May 6, 2008
Alan Class Comics’ UK science fiction anthology comic “Out of this World” ran for 23 issues in the mid 1960s. If you look the title up in the Grand Comics Database Cover Gallery they claim that issue No 1 came out in 1962. I believe it was later than that.. possibly 1964 or 1965. I bought these comics new off the spinner racks in 1966 and 1967. In fact I continued to buy similar Alan Class reprint comics with titles like “Suspense” and “Uncanny” until the company ceased publishing in 1989. ”Out of this World” consisted of 68 black and white pages for a Shilling. (That was 5p in pre-decimal money.) That was also the same price as a 36 page Marvel or DC comic…but the US comics did have the luxury of colour.
Matters are complicated by there being no date EVER on any Alan Class book. And without the problems of a date on the cover there was always the possibility of repeat printings or even unsold warehouse stock appearing in the shops a few years after the original print runs. With Alan Class comics anything is possible.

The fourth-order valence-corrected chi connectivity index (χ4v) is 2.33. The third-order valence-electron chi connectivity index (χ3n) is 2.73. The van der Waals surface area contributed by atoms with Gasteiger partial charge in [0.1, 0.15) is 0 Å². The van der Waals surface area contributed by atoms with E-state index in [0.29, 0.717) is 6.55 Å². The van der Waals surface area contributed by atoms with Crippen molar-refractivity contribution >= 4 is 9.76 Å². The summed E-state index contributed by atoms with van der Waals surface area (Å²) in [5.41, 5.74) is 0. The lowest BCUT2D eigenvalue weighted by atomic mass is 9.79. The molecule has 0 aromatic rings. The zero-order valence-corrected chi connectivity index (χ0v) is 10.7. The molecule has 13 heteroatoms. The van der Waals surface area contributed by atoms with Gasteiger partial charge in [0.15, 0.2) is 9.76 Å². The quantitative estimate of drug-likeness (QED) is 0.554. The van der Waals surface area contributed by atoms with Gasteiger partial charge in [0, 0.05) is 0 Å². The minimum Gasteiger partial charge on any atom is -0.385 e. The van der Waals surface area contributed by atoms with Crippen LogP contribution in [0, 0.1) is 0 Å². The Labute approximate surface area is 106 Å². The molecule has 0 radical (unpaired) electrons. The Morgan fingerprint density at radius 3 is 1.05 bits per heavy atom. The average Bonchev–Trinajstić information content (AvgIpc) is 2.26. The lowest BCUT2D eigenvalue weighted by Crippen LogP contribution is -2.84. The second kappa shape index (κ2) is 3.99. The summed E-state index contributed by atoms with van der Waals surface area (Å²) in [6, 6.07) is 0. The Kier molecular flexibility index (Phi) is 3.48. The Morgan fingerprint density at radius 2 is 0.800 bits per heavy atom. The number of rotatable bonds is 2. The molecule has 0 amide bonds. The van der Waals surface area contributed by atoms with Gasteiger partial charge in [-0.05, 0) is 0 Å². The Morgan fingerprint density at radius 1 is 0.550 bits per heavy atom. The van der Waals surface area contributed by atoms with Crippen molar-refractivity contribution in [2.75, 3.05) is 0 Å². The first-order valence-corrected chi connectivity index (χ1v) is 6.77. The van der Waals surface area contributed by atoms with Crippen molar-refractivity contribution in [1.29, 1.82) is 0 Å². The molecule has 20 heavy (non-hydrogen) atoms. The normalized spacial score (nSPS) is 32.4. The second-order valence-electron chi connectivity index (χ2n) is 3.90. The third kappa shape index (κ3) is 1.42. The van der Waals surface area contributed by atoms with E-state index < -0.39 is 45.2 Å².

You’d think Alan would have reprinted the Charlton books in order using the Charlton covers, but no that would be too logical. These books contained a mixture of Charlton SF stuff, Captain Atom, Marvel monsters…even early adventures of the Mighty Thor with the covers often giving no clue to what was to be found inside.
For example what is most interesting about Alan Class Comics “Out of this World” No 17 is that it contains (for possibly the first time in the UK) a reprint of Spiderman’s Origin story from “Amazing Fantasy” 15.
Lets just enlarge that last panel. I wonder if Stan Lee and Steve Ditko realised quite what an impact Spiderman would have. Still, its a powerful line for a then obscure story in an obscure “Fantasy” Comic Book.
“With great power there must also come – - great responsibility!” A few Politicians should heed that!
Postscript. There was a second series of “Out of this World” that ran for 10 issues. The GCD have definitely got their dates mixed up here. They have No 1 being published in 1964 and yet the cover clearly shows a price of 20p. That places the comic AFTER 1971 when decimal currency began. I think 1974 is more likely the correct date for these.